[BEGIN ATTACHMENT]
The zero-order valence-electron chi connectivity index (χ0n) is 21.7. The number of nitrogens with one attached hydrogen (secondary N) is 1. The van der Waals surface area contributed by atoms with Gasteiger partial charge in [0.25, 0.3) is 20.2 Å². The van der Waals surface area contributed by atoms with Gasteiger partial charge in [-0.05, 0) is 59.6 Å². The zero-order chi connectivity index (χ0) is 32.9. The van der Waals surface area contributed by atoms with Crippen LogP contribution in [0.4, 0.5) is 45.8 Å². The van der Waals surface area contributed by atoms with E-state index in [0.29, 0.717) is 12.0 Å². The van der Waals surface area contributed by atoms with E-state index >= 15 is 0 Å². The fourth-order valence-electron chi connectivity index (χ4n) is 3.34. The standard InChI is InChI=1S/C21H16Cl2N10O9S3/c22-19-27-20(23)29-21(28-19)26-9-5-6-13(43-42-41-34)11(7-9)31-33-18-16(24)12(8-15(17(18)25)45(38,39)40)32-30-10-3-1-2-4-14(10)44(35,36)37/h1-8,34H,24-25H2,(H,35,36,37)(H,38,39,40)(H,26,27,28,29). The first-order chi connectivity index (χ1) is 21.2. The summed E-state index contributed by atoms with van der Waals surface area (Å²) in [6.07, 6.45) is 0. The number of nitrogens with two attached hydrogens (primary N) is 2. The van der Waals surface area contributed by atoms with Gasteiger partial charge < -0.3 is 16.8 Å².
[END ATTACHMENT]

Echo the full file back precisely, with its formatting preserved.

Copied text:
The zero-order valence-electron chi connectivity index (χ0n) is 21.7. The number of nitrogens with one attached hydrogen (secondary N) is 1. The van der Waals surface area contributed by atoms with Gasteiger partial charge in [0.25, 0.3) is 20.2 Å². The van der Waals surface area contributed by atoms with Gasteiger partial charge in [-0.05, 0) is 59.6 Å². The zero-order chi connectivity index (χ0) is 32.9. The van der Waals surface area contributed by atoms with Crippen LogP contribution in [0.4, 0.5) is 45.8 Å². The van der Waals surface area contributed by atoms with E-state index in [0.29, 0.717) is 12.0 Å². The van der Waals surface area contributed by atoms with E-state index >= 15 is 0 Å². The fourth-order valence-electron chi connectivity index (χ4n) is 3.34. The standard InChI is InChI=1S/C21H16Cl2N10O9S3/c22-19-27-20(23)29-21(28-19)26-9-5-6-13(43-42-41-34)11(7-9)31-33-18-16(24)12(8-15(17(18)25)45(38,39)40)32-30-10-3-1-2-4-14(10)44(35,36)37/h1-8,34H,24-25H2,(H,35,36,37)(H,38,39,40)(H,26,27,28,29). The first-order chi connectivity index (χ1) is 21.2. The summed E-state index contributed by atoms with van der Waals surface area (Å²) in [6.07, 6.45) is 0. The number of nitrogens with two attached hydrogens (primary N) is 2. The van der Waals surface area contributed by atoms with Gasteiger partial charge < -0.3 is 16.8 Å².